"You may have received a verbal warning, a written warning, and maybe even a second written warning," says Taylor.
If you've received one, know that more bad news may be coming your way.
3. Communication has broken down
Employee success depends on effective communication. Enterprise software company BetterWorks CEO Kris Duggan notes that interpersonal relationships in the office also rely on effectively communicating successes and failures to your boss.
"For a manager, there's nothing worse than being asked to jump in on something in the eleventh hour when an employee has been saying 'I got this' for weeks," Duggan says. "Clue them in right away."
4. You're out of the loop
People used to listen up when you gave your perspective on the topic at hand. Now, you get the feeling that you're not being heard.
TopResume career expert Amanda Augustine says that not being included in important discussions is a red flag.
"Not being invited to one meeting isn't cause for concern," Augustine says. "However, if you're repeatedly left off email threads or meeting invites, you have cause for alarm. This might be a sign that you're being phased out."
5. Your job has become impossible
If you feel like your job has become overwhelming all of a sudden, you might have a terrible manager — or the organization may be intentionally trying to shed you, according to Mike Kerr, an international business speaker and author of "The Humor Advantage."
"You're being set up to fail," Kerr says. "Sometimes this is due to lousy leadership, but occasionally it can be because a company wants to get rid of you, but they need solid evidence to do so, and setting you up for disaster is one way of getting the 'proof' you longer belong there."
6. Your relationship with your boss has deteriorated
Some managers have a less warm and friendly style, but you should definitely be concerned if things have gotten tense all of a sudden.
"These days, your manager sees you filling that coffee cup and basically leaves the zone with only a brief nod and minimal eye contact. Feeling the ice every time you see your superior?" says Nora Heer, cofounder of Loopline Systems — a company that deals with HR solutions. "This could be a sign you're about to be let go. Even the most professional and socially capable people tend to avoid situations that are uncomfortable — and firing someone is never easy."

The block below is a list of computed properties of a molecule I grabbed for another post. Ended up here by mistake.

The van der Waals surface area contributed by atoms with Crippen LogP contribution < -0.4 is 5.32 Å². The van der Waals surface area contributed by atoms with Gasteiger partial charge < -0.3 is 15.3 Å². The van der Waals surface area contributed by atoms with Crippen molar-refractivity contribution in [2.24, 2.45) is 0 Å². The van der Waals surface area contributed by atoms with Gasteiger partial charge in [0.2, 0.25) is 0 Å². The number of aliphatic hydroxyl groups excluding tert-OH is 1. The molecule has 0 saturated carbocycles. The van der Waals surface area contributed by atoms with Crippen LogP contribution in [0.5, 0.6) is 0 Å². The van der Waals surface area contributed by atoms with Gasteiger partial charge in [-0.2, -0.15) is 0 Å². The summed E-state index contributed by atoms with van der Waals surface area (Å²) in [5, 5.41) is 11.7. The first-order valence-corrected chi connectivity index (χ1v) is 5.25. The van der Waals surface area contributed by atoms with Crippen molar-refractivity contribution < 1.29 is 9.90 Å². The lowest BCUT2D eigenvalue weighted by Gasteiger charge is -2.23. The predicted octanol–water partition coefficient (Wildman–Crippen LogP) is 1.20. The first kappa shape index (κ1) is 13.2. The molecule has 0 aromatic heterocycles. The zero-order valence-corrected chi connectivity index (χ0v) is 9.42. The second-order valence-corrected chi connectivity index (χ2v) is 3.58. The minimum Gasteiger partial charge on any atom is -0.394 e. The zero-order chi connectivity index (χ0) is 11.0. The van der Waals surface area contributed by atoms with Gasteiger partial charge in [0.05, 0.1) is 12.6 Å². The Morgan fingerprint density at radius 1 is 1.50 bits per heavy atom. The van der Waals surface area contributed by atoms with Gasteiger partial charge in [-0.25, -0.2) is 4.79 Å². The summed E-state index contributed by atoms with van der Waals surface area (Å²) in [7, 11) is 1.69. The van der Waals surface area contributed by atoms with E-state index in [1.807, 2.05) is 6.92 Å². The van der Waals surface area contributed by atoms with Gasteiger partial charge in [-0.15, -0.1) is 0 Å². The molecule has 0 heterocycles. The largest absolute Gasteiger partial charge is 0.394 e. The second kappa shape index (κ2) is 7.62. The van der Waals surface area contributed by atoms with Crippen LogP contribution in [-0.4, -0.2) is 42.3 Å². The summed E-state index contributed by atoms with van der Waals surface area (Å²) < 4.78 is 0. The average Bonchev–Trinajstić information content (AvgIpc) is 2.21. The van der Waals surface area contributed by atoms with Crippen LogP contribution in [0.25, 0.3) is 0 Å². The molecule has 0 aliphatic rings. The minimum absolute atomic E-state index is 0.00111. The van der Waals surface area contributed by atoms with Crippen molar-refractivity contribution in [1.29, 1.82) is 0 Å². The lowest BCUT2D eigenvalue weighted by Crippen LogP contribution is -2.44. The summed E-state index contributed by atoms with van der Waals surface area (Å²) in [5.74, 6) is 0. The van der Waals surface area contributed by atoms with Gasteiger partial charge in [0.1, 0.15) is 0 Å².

"Increased scrutiny is a phenomenon that is rarely initiated by the accounting department," Dilenschneide says. "The boss believes that you have wasted time or inflated expenses. Even if you are 100% innocent, it doesn't matter. Find out if you are the only person being scrutinized."
8. You have less work to do
This one's a pretty major warning sign. The fact is, your manager doesn't want a ton of loose ends to deal with after you're gone.
Heer says that a sudden reduction in workload is an especially dire sign if your requests for more work go unanswered.
"Asking for more work, but hearing crickets in response?" Heer says. "This might be a sign your exit is coming."
Steve Hunt of SAP SuccessFactors, which provides cloud solutions for HR, says that a change in leadership is especially risky for one certain type of worker — executives.
"When CEOs and other high level executives are brought into an organization from the outside they are often hired to change things," Hunt says. "So if you are on an executive team and your boss was just replaced by someone new from outside the company, then you may want to be prepared to be let go."
10. You get sidestepped
Digital marketing firm YouthNoise's Ajay Paghda notes that if you're worried about getting fired, you should keep an eye out for potential replacements. If your supervisors start cross-training you with a subordinate, that might be a bad sign.
"This might be a sign that management is considering letting you go. They want the new employee to learn as much from you before they show you the door," Paghdal says.
11. There's recently been a merger
After a merger, it's not uncommon for a company to make layoffs.
Salemme adds that employees should especially watch their backs during mergers. As redundant employees are rooted out, you might find yourself fired through no fault of your own.
"Sometimes it doesn't come down to anything more than profitability and the acquiring company's trust in its people," Salemme told Business Insider.
12. You notice more gossip and strange behavior from your coworkers or boss
"Your colleagues are avoiding you. The chatter around the water cooler goes quiet when you walk by," Augustine says. "Your coworkers stop inviting you to lunch."
Do your coworkers seem to scurry away anytime you get close? That may be a subtle hint that something's up (or maybe they just hate you).
13. Teamwork isn't your strong suit
It's important to fit into the company's culture. That means taking one for the team, sometimes, as HR consultant Laurie Ruettimann told Reader's Digest: "If we ask you to travel for your job or attend a conference, it’s not really a question. Say no, and it can be career-ending."